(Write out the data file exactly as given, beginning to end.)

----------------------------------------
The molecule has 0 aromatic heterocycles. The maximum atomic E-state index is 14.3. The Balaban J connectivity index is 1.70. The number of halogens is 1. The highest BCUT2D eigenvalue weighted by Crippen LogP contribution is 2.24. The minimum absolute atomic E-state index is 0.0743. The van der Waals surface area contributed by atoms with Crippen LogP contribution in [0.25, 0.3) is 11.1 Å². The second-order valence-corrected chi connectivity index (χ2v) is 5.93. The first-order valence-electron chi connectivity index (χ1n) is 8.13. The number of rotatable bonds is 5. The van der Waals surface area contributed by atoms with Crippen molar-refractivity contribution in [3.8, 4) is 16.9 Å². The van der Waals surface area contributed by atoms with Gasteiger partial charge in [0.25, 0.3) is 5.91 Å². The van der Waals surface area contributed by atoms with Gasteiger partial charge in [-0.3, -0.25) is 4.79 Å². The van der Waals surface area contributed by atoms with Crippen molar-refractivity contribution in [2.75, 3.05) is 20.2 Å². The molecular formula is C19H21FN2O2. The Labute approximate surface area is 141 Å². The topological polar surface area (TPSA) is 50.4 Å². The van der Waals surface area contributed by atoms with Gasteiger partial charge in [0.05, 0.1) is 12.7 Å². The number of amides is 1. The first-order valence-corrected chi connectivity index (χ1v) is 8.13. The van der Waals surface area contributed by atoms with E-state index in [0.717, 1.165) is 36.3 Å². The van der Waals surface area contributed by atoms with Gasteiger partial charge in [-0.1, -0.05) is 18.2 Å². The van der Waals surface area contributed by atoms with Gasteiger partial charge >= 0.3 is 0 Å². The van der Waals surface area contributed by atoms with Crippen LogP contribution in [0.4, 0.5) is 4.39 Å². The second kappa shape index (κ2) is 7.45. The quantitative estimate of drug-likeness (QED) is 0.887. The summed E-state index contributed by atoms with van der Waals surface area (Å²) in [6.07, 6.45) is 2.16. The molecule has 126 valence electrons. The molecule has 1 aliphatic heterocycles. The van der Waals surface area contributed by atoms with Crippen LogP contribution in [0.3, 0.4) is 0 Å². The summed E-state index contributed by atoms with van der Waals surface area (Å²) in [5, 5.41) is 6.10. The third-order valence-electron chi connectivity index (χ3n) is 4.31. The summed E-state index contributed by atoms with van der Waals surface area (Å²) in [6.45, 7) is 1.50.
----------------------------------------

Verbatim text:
The molecule has 0 aromatic heterocycles. The maximum atomic E-state index is 14.3. The Balaban J connectivity index is 1.70. The number of halogens is 1. The highest BCUT2D eigenvalue weighted by Crippen LogP contribution is 2.24. The minimum absolute atomic E-state index is 0.0743. The van der Waals surface area contributed by atoms with Crippen LogP contribution in [0.25, 0.3) is 11.1 Å². The second-order valence-corrected chi connectivity index (χ2v) is 5.93. The first-order valence-electron chi connectivity index (χ1n) is 8.13. The number of rotatable bonds is 5. The van der Waals surface area contributed by atoms with Crippen molar-refractivity contribution in [3.8, 4) is 16.9 Å². The van der Waals surface area contributed by atoms with Gasteiger partial charge in [0.25, 0.3) is 5.91 Å². The van der Waals surface area contributed by atoms with Gasteiger partial charge in [-0.3, -0.25) is 4.79 Å². The van der Waals surface area contributed by atoms with Crippen molar-refractivity contribution in [2.75, 3.05) is 20.2 Å². The molecular formula is C19H21FN2O2. The Labute approximate surface area is 141 Å². The topological polar surface area (TPSA) is 50.4 Å². The van der Waals surface area contributed by atoms with Gasteiger partial charge in [0.05, 0.1) is 12.7 Å². The number of amides is 1. The first-order valence-corrected chi connectivity index (χ1v) is 8.13. The van der Waals surface area contributed by atoms with E-state index in [0.717, 1.165) is 36.3 Å². The van der Waals surface area contributed by atoms with Gasteiger partial charge in [-0.1, -0.05) is 18.2 Å². The van der Waals surface area contributed by atoms with Gasteiger partial charge >= 0.3 is 0 Å². The van der Waals surface area contributed by atoms with Crippen LogP contribution in [0.4, 0.5) is 4.39 Å². The second kappa shape index (κ2) is 7.45. The quantitative estimate of drug-likeness (QED) is 0.887. The summed E-state index contributed by atoms with van der Waals surface area (Å²) in [6.07, 6.45) is 2.16. The molecule has 126 valence electrons. The molecule has 1 aliphatic heterocycles. The van der Waals surface area contributed by atoms with Crippen LogP contribution in [0.3, 0.4) is 0 Å². The summed E-state index contributed by atoms with van der Waals surface area (Å²) in [5, 5.41) is 6.10. The third-order valence-electron chi connectivity index (χ3n) is 4.31. The summed E-state index contributed by atoms with van der Waals surface area (Å²) in [6.45, 7) is 1.50.